Graph 6b


The Graph below (Graph 6c) shows the countries Giant Schnauzers have been imported from since the relaxation of pet travel rules in 2012, up to 2021. Germany (18%) and Russia (16%) have been the most popular countries of origin.

Graph 6c

Graph 7 below shows an increase in the use of imported or foreign sires although the use of imported sires has increased significantly there has been no significant corresponding increase in the effective population size, and the EPS has continued to decrease on average, which may indicate that individual imported sires are used on a frequent basis and produce a greater number of litters (the so-called Popular Sire effect). Currently almost 90% of litters are sired by an imported or foreign bred sire.

Graph 7

Graph 8 below shows the average inbreeding coefficient per year for puppies born and registered in the UK using the Kennel Club’s health test result finder, which demonstrates a significant downward trend. This may be related to the increased use of imported or foreign sires over the same period. It is worth noting that the Kennel Club Mate Select system currently only uses 3 generations to calculate the COI of imported dogs, and therefore may underestimate the actual inbreeding coefficient. In January 2012 the UK Kennel Club also prevented the registration of offspring from any mating between father and daughter, mother and son or brother and sister. The current Kennel Club breeding guidelines state that, where possible, breeders should produce puppies with an inbreeding coefficient which is at, or below, the annual breed average and ideally as low as possible.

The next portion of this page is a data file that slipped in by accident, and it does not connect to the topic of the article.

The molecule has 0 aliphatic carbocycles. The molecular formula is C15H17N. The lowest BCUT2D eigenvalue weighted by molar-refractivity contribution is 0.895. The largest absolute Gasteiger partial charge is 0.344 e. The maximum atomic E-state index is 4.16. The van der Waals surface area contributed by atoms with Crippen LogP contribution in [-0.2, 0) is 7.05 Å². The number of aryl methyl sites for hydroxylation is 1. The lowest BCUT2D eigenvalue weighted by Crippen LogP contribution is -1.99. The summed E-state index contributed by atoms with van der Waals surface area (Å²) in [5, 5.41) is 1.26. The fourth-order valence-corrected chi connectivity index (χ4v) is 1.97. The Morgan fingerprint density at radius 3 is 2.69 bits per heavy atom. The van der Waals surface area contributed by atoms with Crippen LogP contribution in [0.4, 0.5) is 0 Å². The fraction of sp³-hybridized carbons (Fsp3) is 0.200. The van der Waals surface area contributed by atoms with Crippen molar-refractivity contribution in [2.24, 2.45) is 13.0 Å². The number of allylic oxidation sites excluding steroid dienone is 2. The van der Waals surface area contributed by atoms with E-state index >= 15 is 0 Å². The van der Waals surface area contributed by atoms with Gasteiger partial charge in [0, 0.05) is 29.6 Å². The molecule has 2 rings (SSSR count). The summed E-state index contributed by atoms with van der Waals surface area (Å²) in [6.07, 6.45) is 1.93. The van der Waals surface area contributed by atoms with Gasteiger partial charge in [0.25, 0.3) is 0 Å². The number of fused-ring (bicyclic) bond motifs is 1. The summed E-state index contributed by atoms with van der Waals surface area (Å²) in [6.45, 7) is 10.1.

Graph 8


Number of Breeders

The number of breeders having litters each year is also following a gradual downward trend. The majority of breeders, who have registered their puppies, are on the whole regular breeders or exhibitors who have a small number of litters along with a few who work their Giants. Only a small number of unknown one time breeders produce litters that are registered with the KC. The number of breeders/litters that are not registered is not known.

Graph 9

Popular Sires

Graph 10 below shows evidence for popular sire effects, based on puppies born since the year 2000, the majority of sires produced less than 30 puppies, 28 sires produced between 30 and 60 puppies, with 12 sires producing between 60 and 90 puppies. The graph also demonstrates that 10 sires produced over 90 puppies, with 1 sire producing over 180 puppies, with 8 of the main producers being imported dogs.

Graph 10

According to Farrell et al [4] widespread use of a popular male to sire many litters leads to over representation of that dog’s genome in the breed. As a consequence, the genetic diversity within a population is reduced, leading to a smaller effective population size.

Number of Puppies Per Dam

The number of puppies per dam is shown in the graph below. The majority of females produced 1-2 litters having less than 30 puppies in total each. 63 females produced 3 litters ranging from 11-34 puppies, and 19 females produced 4 litters ranging from 13-41 puppies per dam.